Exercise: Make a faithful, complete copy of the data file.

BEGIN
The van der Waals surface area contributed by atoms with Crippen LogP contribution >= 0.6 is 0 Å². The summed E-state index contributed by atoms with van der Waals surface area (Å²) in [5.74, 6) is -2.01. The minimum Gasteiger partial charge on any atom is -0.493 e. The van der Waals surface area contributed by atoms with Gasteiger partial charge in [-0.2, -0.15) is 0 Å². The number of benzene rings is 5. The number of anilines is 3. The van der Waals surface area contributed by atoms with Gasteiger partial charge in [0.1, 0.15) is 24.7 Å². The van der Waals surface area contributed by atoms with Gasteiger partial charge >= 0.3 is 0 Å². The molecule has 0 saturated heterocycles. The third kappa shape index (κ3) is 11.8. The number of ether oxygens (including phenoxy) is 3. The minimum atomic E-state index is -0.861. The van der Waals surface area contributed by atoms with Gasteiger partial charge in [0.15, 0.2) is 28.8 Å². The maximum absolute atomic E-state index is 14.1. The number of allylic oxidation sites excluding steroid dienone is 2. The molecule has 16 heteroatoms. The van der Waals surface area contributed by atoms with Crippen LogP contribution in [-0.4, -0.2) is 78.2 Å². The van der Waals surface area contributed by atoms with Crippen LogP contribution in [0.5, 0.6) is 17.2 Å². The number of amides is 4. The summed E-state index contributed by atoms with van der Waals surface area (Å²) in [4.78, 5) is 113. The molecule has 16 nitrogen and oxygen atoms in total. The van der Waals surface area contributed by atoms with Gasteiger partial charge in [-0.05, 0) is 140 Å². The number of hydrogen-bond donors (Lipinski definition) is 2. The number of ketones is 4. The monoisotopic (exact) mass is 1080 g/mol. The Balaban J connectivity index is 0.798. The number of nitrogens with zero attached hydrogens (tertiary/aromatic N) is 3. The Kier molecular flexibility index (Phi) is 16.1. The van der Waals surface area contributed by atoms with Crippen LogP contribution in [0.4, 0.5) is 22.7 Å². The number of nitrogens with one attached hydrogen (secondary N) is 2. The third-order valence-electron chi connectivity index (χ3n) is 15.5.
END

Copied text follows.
The van der Waals surface area contributed by atoms with Crippen LogP contribution >= 0.6 is 0 Å². The summed E-state index contributed by atoms with van der Waals surface area (Å²) in [5.74, 6) is -2.01. The minimum Gasteiger partial charge on any atom is -0.493 e. The van der Waals surface area contributed by atoms with Gasteiger partial charge in [-0.2, -0.15) is 0 Å². The number of benzene rings is 5. The number of anilines is 3. The van der Waals surface area contributed by atoms with Gasteiger partial charge in [0.1, 0.15) is 24.7 Å². The van der Waals surface area contributed by atoms with Gasteiger partial charge >= 0.3 is 0 Å². The molecule has 0 saturated heterocycles. The third kappa shape index (κ3) is 11.8. The number of ether oxygens (including phenoxy) is 3. The minimum atomic E-state index is -0.861. The van der Waals surface area contributed by atoms with Gasteiger partial charge in [0.15, 0.2) is 28.8 Å². The maximum absolute atomic E-state index is 14.1. The number of allylic oxidation sites excluding steroid dienone is 2. The molecule has 16 heteroatoms. The van der Waals surface area contributed by atoms with Crippen LogP contribution in [-0.4, -0.2) is 78.2 Å². The van der Waals surface area contributed by atoms with Crippen LogP contribution in [0.5, 0.6) is 17.2 Å². The number of amides is 4. The summed E-state index contributed by atoms with van der Waals surface area (Å²) in [4.78, 5) is 113. The molecule has 16 nitrogen and oxygen atoms in total. The van der Waals surface area contributed by atoms with Gasteiger partial charge in [-0.05, 0) is 140 Å². The number of hydrogen-bond donors (Lipinski definition) is 2. The number of ketones is 4. The monoisotopic (exact) mass is 1080 g/mol. The Balaban J connectivity index is 0.798. The number of nitrogens with zero attached hydrogens (tertiary/aromatic N) is 3. The Kier molecular flexibility index (Phi) is 16.1. The van der Waals surface area contributed by atoms with Crippen LogP contribution in [0.4, 0.5) is 22.7 Å². The number of nitrogens with one attached hydrogen (secondary N) is 2. The third-order valence-electron chi connectivity index (χ3n) is 15.5.